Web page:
I've read a lot about the brain in the last decade, and I thought this book was the most helpful summary I've seen of what to do differently. The thinking person is the person who aerobically exercises regularly.

Spark is an excellent summary of the brain research during the last decade or so that has added to our knowledge of how regular aerobic exercise stimulates better and more effective mental activity. Dr. Ratey considers the impact of such exercise on school-age children . . . and adults with stress, anxiety, depression, attention deficits, hormonal changes, and aging bodies. He also recommends a general exercise regime that seems to optimize what we know today from these studies.

The essence of the book can be found in the observation that optimal brain functioning requires plenty of blood, the right nutrients, a balance of body chemicals designed to help the brain operate, and an ability to grow new cells and connections in the brain. Each of these elements is helped by regular aerobic exercise. The results are often measurable within a few weeks.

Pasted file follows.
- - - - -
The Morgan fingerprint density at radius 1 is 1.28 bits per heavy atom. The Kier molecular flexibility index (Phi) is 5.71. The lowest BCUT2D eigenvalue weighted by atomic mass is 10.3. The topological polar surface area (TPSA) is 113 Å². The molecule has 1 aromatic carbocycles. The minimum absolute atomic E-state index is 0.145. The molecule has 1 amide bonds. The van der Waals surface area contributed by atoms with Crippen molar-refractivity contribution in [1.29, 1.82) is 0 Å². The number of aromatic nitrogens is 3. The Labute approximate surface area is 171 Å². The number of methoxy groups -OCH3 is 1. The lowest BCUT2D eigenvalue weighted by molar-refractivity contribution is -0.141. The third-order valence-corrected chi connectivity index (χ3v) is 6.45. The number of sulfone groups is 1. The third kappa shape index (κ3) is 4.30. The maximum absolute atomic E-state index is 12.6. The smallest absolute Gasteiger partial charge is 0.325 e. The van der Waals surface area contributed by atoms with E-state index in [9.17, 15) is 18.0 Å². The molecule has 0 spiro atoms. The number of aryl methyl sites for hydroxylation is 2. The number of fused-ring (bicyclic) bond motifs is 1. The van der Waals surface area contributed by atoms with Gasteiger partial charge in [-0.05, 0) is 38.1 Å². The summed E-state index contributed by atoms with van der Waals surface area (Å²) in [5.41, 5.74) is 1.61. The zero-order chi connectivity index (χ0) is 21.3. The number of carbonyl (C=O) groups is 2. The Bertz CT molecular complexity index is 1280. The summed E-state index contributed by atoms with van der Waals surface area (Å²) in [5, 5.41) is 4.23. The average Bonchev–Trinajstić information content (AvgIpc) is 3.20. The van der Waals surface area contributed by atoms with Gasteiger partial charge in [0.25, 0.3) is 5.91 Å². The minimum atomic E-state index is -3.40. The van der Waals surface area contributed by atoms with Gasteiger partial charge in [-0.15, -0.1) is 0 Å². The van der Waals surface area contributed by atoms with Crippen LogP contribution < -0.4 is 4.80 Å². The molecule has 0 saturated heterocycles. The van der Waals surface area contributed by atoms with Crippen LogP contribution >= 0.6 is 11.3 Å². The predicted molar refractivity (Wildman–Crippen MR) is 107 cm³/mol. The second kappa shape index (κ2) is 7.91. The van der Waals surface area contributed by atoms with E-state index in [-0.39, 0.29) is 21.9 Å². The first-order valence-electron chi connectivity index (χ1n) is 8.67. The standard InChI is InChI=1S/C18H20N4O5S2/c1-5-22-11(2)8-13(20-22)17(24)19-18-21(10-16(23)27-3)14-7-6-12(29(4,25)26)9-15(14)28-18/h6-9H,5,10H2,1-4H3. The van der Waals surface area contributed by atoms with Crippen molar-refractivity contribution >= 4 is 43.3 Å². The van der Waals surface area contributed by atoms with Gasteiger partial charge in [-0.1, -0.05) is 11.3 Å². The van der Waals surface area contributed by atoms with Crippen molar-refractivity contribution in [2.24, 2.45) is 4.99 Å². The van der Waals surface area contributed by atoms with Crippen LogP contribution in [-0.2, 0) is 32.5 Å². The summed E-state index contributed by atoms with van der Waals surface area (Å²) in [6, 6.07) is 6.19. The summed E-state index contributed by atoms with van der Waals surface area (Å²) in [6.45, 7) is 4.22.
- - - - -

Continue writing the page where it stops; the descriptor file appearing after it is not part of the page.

So if you thought that aerobic exercise was simply about looking and feeling good, you're wrong. It's also about thinking well and being able to learn. There are longevity and other quality of life benefits as well . . . including reduced incidence of disease and less chance of dementia.

The book also explores that you don't have to do a tremendous amount of exercise to get most of the benefits.
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17 of 18 people found the following review helpful
With Eric Hagerman, John Ratey has written a book in which he explains -- in layman's terms (to the extent that is possible) -- how physical exercise can "supercharge [provide a `spark' to] mental circuits to avoid or overcome stress, sharpen thinking, lift mood, increase memory...and much more." Obviously, these are all highly desirable results to achieve. Alas, many children as well as adults are out of (physical) shape, do not eat properly, and continue under severe stress to meet their obligations. The implications of what Ratey explains and recommends should be of special interest to young adults, their parents, school administrators, teachers, and coaches as well as to business executives who are responsible for the performance of those whom they supervise.